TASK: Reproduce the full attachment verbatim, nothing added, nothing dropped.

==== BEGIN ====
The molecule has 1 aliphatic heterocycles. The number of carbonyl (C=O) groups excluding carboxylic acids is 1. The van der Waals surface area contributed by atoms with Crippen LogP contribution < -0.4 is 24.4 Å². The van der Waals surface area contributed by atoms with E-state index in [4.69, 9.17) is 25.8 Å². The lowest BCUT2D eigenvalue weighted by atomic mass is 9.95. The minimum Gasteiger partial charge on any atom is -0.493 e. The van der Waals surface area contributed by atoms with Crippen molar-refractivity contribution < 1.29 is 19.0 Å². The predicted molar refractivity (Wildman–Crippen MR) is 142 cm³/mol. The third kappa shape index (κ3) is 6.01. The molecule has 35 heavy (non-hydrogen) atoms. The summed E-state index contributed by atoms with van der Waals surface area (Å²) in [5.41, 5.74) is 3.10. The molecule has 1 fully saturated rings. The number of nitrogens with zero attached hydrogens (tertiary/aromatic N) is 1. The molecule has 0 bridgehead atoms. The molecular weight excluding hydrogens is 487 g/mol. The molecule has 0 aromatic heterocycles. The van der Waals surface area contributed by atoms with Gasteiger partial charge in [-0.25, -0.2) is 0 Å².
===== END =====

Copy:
The molecule has 1 aliphatic heterocycles. The number of carbonyl (C=O) groups excluding carboxylic acids is 1. The van der Waals surface area contributed by atoms with Crippen LogP contribution < -0.4 is 24.4 Å². The van der Waals surface area contributed by atoms with E-state index in [4.69, 9.17) is 25.8 Å². The lowest BCUT2D eigenvalue weighted by atomic mass is 9.95. The minimum Gasteiger partial charge on any atom is -0.493 e. The van der Waals surface area contributed by atoms with Crippen molar-refractivity contribution < 1.29 is 19.0 Å². The predicted molar refractivity (Wildman–Crippen MR) is 142 cm³/mol. The third kappa shape index (κ3) is 6.01. The molecule has 35 heavy (non-hydrogen) atoms. The summed E-state index contributed by atoms with van der Waals surface area (Å²) in [5.41, 5.74) is 3.10. The molecule has 1 fully saturated rings. The number of nitrogens with zero attached hydrogens (tertiary/aromatic N) is 1. The molecule has 0 bridgehead atoms. The molecular weight excluding hydrogens is 487 g/mol. The molecule has 0 aromatic heterocycles. The van der Waals surface area contributed by atoms with Gasteiger partial charge in [-0.25, -0.2) is 0 Å².